One of the most oft-mentioned sources for sausage making supplies in the most respected books on the art (Bruce Aidells and the tandem of Michael Ruhlman and Brian Polcyn, among others) is The Sausage Maker, Inc. And, lucky for us, it's located here in Buffalo! Think about it this way: A guy goes to Vegas to get a divorce, ends up making sausage successfully, writes a seminal book on the making of sausage, moves back to Buffalo and finds so many inquiries on supplies and equipment that he opens a business selling such supplies. His name was Rytek Kutas. He even got a big spread from Craig Claibourne of the NY Times in 1980.
The infamous Sausage Maker is now located at the Niagara Frontier Food Terminal at Clinton and Bailey, behind the US Foodservice outlet. They have grinders and stuffers and bears (oh my). They have slicers and smokers, butchery tools and jerky gear. They have bulk spices and pre-made seasoning blends for a wide variety of sausages. They have all kinds of casings (what, you don't have a big tub of hog middles in your fridge?) Curing salts, Fermento, and the recent addition of Bactorferm are also available and are especially appreciated by me, because I no longer have to pay shipping fees for my semi-annual Soppressata.
On a recent visit I was pleased to see a major expansion of the showroom, now including diverse additions such a cheese and pickle making supplies. Go online, order their catalog, or better yet stop by. They are friendly and helpful.
There is one type of sausage they can't help me with, and it is included among my favorites for Oktoberfest. It's an emulsified type - think hot dogs on steroids (proverbially). Several regional outlets have really good offerings, including some made in Canandaigua, near my former home. But I am here in Buffalo now, and that means I go to Spar's European Sausage & Meats on Amherst Street.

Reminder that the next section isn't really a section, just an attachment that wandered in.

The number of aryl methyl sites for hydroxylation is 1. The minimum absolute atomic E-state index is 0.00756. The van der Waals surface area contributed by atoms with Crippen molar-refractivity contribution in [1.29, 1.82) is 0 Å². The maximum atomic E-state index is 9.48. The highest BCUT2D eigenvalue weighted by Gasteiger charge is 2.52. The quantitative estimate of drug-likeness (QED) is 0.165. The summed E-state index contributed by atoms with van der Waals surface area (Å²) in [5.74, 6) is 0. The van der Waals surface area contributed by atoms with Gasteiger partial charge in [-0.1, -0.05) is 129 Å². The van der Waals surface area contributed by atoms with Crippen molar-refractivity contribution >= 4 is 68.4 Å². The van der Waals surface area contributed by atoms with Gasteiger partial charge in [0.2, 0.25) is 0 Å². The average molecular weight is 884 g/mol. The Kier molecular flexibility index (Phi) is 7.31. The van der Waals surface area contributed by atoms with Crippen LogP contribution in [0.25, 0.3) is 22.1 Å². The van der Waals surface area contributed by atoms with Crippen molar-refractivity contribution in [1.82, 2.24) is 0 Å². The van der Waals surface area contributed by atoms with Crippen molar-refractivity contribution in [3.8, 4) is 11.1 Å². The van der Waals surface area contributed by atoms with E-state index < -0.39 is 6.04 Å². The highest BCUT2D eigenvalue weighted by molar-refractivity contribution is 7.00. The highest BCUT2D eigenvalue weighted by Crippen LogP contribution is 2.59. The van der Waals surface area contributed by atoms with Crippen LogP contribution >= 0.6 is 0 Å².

I still remember walking in not too long after they opened in 1989 and seeing the pairs of Landjäger hanging on the wall (they cannot do that anymore, but they are still as addictive to my palate as they were then).
Since 2005, Spar's has been in the capable hands of Joe Kennedy and his lovely wife Beth (yes, I'd call her lovely even if she didn't gift me a couple pairs of Landjäger for the trip home). They have continued the tradition of Spar's while expanding the vision. They not only serve the same high quality meats from the areas of Europe that the shop did under its previous ownership, but others, too. Today they make over 40 types of sausage, including a North African Merguez sausage.